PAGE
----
Lifestyle

Tomato ripening and the fall harvest | Mike Stanley

Finally, some “tomato ripening” hot weather arrived. And it should kick into high gear not only the ripening of the tomatoes, but peppers, cucumbers and sweet corn as well.

Nearly every day, a visitor to the community garden (where I hang out most mornings) will comment about the tomato plants that are 6 feet tall with green tomatoes. I have some just like that as well. Even Early Girls are late this year. However, I also have been picking ripe tomatoes off of our Stupice and Glacier varieties for the past two weeks. One of the issues that some gardeners have is in the selection of the variety of tomato they choose to grow. Unfortunately, we do not have enough warm days for an heirloom variety with a maturation time of 80 to 90 days to produce much of a harvest.

This is a great time to visit the Federal Way Senior Center's community garden because you can easily observe and compare the growth and maturity of our diverse variety of plants. We have tomatoes (11 varieties growing side by side), peppers (seven varieties), zucchini (four varieties), cucumbers (four varieties), and lettuce (five varieties). Although we do not grow a lot of fruit, we do have four varieties of strawberries (the tristars and alpine are producing now); our 30 dwarf blueberry bushes will be ready to pick beginning next week; our plum harvest is finished (six varieties); our pear harvest is finished (six varieties), and we have not begun the apple harvest (10 varieties).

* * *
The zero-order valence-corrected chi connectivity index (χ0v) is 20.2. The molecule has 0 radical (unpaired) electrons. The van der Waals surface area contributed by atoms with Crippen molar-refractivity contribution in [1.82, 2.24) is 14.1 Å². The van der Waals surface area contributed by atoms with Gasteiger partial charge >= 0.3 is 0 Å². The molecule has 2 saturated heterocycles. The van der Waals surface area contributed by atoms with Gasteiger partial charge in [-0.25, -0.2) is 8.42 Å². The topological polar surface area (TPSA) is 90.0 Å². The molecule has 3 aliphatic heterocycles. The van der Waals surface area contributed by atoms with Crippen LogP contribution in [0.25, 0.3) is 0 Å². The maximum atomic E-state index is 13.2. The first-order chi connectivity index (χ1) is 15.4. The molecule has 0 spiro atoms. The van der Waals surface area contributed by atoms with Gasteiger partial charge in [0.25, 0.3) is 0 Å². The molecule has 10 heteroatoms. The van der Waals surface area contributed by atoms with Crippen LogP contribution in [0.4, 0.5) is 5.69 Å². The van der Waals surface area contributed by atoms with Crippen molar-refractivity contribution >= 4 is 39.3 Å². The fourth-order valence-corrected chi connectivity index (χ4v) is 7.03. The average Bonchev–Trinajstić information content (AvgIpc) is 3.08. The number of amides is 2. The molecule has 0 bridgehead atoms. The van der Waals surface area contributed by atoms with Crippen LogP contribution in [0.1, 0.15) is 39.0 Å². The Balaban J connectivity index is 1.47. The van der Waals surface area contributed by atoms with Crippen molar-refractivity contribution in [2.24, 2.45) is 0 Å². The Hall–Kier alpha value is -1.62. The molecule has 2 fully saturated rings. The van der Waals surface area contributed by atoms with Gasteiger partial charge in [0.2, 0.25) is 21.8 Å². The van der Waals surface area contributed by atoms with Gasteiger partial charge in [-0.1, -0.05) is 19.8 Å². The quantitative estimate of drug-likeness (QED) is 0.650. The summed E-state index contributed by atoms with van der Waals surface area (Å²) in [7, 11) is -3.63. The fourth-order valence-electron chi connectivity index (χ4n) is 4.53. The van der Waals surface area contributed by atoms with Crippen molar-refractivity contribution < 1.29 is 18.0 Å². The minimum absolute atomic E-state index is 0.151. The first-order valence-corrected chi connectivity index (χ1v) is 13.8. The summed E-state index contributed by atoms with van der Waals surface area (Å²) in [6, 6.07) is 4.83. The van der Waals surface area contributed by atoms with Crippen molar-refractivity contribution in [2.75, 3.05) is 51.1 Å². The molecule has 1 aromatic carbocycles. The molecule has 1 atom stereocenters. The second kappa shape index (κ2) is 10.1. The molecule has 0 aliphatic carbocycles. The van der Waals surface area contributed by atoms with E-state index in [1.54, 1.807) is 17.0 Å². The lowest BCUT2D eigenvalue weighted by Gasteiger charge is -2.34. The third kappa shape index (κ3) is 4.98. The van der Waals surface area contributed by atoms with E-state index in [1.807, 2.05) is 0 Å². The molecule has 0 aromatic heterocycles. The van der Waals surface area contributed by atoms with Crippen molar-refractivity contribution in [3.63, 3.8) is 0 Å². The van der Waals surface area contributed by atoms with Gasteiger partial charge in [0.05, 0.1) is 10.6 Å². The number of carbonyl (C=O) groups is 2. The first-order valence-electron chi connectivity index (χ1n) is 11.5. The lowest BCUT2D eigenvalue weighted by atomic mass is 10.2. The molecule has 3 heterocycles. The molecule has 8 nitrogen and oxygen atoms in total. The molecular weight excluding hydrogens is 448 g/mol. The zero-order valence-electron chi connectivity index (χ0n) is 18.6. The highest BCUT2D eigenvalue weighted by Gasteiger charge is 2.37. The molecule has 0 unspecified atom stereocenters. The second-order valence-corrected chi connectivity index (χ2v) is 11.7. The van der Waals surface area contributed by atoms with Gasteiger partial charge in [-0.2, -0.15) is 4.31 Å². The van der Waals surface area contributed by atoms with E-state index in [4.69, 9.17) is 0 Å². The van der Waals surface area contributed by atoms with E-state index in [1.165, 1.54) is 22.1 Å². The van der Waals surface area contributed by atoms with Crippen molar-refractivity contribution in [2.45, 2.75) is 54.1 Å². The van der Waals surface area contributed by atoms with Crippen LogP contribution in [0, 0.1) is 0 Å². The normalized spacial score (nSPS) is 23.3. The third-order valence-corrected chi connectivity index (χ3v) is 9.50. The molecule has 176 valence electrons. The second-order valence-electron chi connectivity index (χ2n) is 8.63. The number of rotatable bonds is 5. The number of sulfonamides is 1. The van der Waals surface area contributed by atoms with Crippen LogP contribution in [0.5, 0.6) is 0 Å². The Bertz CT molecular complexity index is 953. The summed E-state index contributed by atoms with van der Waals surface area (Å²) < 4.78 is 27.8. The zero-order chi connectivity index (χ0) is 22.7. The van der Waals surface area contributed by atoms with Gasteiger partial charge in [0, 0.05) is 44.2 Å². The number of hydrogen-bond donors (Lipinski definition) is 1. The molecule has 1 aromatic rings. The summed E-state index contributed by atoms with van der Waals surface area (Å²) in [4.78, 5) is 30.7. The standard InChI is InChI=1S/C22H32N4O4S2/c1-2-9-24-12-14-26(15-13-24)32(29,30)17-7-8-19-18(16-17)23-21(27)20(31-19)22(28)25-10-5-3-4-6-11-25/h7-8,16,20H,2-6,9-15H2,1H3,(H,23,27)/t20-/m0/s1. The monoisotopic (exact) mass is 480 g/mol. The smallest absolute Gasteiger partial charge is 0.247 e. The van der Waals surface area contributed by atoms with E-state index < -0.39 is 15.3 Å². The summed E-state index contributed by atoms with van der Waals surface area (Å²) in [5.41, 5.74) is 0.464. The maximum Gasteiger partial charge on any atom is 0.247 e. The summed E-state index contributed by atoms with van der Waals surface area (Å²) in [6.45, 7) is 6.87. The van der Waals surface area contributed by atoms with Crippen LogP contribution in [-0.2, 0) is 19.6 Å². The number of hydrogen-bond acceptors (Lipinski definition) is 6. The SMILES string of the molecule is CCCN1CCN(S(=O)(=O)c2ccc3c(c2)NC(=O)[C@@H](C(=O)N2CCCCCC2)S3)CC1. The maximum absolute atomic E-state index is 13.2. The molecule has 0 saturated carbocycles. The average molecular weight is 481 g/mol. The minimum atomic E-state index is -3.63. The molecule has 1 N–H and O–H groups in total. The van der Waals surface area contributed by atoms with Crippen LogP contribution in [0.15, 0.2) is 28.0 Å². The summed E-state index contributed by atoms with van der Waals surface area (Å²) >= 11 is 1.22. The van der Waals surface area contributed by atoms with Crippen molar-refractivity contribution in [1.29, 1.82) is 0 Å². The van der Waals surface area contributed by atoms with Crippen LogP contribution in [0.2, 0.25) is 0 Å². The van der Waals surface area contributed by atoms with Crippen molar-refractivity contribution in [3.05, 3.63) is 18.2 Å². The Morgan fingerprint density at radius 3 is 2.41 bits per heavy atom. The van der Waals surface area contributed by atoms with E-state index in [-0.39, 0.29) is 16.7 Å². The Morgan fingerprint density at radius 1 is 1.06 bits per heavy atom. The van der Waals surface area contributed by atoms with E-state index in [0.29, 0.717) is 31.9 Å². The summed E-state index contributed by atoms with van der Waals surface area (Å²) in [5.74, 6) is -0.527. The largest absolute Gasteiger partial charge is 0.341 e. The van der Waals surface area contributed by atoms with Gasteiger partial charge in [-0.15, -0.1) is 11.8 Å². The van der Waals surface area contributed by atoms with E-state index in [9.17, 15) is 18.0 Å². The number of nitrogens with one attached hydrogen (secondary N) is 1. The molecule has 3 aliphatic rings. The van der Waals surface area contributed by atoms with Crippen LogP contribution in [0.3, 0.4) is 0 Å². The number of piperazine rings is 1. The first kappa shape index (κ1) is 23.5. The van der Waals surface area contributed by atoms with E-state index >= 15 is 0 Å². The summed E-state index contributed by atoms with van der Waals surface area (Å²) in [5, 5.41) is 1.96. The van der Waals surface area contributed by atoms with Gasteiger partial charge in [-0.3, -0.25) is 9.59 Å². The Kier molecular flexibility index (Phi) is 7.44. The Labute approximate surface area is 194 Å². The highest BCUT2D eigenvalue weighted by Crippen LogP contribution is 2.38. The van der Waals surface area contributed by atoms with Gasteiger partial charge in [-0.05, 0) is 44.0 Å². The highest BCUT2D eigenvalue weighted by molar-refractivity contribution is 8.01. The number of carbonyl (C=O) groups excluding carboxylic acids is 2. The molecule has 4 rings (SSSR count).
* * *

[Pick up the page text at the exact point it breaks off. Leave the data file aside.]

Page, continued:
I have planted 24 of our garden beds with new seedlings for our fall harvest. If you hurry, you can still plant a fall garden. We will begin harvesting the red head lettuce, bak choi and radishes by mid-September. Our other leaf lettuce varieties, cabbage, broccoli, cauliflower, beets, carrots, parsnips, mustard greens, scallions, collards and kohlrabi, will be ready beginning late September on into November.

Two weeks ago, my beekeeper friend John and I harvested 120 pounds of honey from the two beehives at the community garden. We will harvest another 60 to 80 pounds next week. This “liquid gold” will be available for a small donation at the Federal Way Community Garden “Catch the Bug” event on Aug. 26 from 5 to 8 p.m. at the garden.

I encourage you to come to the “Catch the Bug” garden event on Aug. 26. You will not only have a chance to tour the community garden, taste some great hors d'oeuvres and fine wines, but also to learn more about the vision the Federal Way Community Gardens Foundation has for building and operating multiple gardens throughout the Federal Way area. For more information, contact me or visit www.federalwaycommunitygarden.org.

Watch a video featuring the Federal Way Senior Center Community Garden:

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